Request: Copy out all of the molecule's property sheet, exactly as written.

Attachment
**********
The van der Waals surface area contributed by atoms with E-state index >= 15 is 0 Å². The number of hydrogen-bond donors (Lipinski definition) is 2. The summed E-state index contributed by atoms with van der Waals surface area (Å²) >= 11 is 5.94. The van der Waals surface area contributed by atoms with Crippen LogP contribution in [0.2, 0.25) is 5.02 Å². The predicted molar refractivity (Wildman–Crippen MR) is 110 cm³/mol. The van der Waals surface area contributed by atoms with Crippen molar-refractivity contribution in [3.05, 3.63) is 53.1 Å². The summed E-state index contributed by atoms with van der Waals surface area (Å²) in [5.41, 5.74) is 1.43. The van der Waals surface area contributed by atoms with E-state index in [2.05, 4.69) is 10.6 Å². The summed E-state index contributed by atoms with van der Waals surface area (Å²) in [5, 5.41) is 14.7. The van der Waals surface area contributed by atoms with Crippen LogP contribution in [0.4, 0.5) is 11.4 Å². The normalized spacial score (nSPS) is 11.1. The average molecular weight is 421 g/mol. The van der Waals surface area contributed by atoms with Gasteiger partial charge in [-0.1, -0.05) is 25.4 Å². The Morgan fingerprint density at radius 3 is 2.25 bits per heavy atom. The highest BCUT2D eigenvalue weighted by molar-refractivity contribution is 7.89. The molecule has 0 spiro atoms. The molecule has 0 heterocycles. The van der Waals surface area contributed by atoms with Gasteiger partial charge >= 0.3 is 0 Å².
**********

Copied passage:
The van der Waals surface area contributed by atoms with E-state index >= 15 is 0 Å². The number of hydrogen-bond donors (Lipinski definition) is 2. The summed E-state index contributed by atoms with van der Waals surface area (Å²) >= 11 is 5.94. The van der Waals surface area contributed by atoms with Crippen LogP contribution in [0.2, 0.25) is 5.02 Å². The predicted molar refractivity (Wildman–Crippen MR) is 110 cm³/mol. The van der Waals surface area contributed by atoms with Crippen molar-refractivity contribution in [3.05, 3.63) is 53.1 Å². The summed E-state index contributed by atoms with van der Waals surface area (Å²) in [5.41, 5.74) is 1.43. The van der Waals surface area contributed by atoms with E-state index in [2.05, 4.69) is 10.6 Å². The summed E-state index contributed by atoms with van der Waals surface area (Å²) in [5, 5.41) is 14.7. The van der Waals surface area contributed by atoms with Crippen LogP contribution in [0.4, 0.5) is 11.4 Å². The normalized spacial score (nSPS) is 11.1. The average molecular weight is 421 g/mol. The van der Waals surface area contributed by atoms with Gasteiger partial charge in [-0.1, -0.05) is 25.4 Å². The Morgan fingerprint density at radius 3 is 2.25 bits per heavy atom. The highest BCUT2D eigenvalue weighted by molar-refractivity contribution is 7.89. The molecule has 0 spiro atoms. The molecule has 0 heterocycles. The van der Waals surface area contributed by atoms with Gasteiger partial charge >= 0.3 is 0 Å².